In this last round, corrupt political operatives like Paul Erickson (a GOP adviser who defrauded investors in an oil company) and Ken Kurson (a friend of Jared Kushner, charged with cyberstalking his ex-wife) got clemency. So did corrupt businessmen like Sholam Weiss, who was serving an 800+ year sentence for a massive insurance fraud. Also on the list: GOP fundraiser Elliott Broidy, a Trump contributor who pleaded guilty to acting as an unregistered lobbyist for foreign interests.
Less than an hour before Biden took the oath of office, as the inauguration ceremony unfolded at the Capitol, Trump gave a last-minute reward to Fox News host Jeanine Pirro for her unstinting sycophantic support: a pardon for her tax-evader ex-husband, Albert. But even that couldn’t top Trump’s pardon of Bannon, his former political adviser, as the most perfect example of Trump’s personalized affinity for power and corruption.
Bannon was awaiting trial on charges that he defrauded Trump supporters by soliciting more than $25 million in donations for a fundraising campaign called “We Build the Wall.” Instead of funding construction of Trump’s border wall, some of the donors’ money went into the pockets of the fundraising executives — including $1 million to Bannon.
Rewarded for defrauding Trump base
Though Bannon was, in times past, critical of Trump, he has returned to the Trump fold. Indeed, one reason for the pardon is that he could be particularly useful to Trump if the former president follows through on his reported decision to form a new party. On the other hand, Bannon may still be subject to fraud charges in various state courts, so his pardon might be uniquely Trumpian in nature — political dynamite yet only partially effective.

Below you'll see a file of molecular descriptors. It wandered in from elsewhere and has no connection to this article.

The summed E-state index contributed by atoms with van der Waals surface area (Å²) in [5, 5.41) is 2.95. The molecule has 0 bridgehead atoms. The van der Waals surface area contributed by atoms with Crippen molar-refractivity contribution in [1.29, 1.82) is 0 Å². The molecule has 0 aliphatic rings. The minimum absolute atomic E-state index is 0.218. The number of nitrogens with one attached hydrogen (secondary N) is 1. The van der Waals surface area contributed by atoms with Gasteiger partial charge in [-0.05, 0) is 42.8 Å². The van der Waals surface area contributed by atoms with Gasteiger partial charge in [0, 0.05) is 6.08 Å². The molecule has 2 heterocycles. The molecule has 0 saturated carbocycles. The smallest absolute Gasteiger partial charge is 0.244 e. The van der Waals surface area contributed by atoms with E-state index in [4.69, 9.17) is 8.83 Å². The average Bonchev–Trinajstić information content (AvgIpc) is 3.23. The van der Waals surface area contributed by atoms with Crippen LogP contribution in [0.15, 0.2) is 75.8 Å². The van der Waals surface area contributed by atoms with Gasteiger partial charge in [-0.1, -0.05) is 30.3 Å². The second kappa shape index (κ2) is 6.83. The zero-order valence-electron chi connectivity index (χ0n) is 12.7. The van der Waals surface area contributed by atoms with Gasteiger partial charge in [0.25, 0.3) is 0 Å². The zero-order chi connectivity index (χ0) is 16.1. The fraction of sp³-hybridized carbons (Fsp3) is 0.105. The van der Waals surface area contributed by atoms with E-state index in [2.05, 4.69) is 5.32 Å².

More to the point, it is perfectly “on brand” and emblematically “peak Trump” for him to reward a vital elite political supporter like Bannon even though Bannon defrauded the political base with whom Trump professes affinity. In the con man’s last con, the rubes lost again.
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The unfettered nature of the president’s pardon power was an intentional choice made by the Founders of the Republic to allow the executive branch a way of ameliorating legislative and judicial abuse. They gave the president this power hoping and expecting that it would be used judiciously and wisely. Trump’s exploitation of that unfettered authority calls the underlying assumption of presidential reasonableness in its exercise into question.
On the other hand, the Trump pardon extravaganza was (thankfully) different more in degree than in kind from those that have come before him. Perhaps we have dodged a bullet, for which we should be grateful. Even so, for the nation to have been obliged in these past weeks to even to contemplate the possibility of a corrupt self-pardon — or preemptive pardons for family members — shows us the potential for abuse in new and troubling ways. The time has come for us to consider whether or not we need a constitutional correction to the framers’ vision of the unfettered pardon power.
Paul Rosenzweig, a senior fellow in the National Security and Cyber Security Program at the R Street Institute, was senior counsel to Kenneth Starr in the Whitewater investigation and a deputy assistant secretary of Homeland Security in the George W. Bush administration. Follow him on Twitter: @RosenzweigP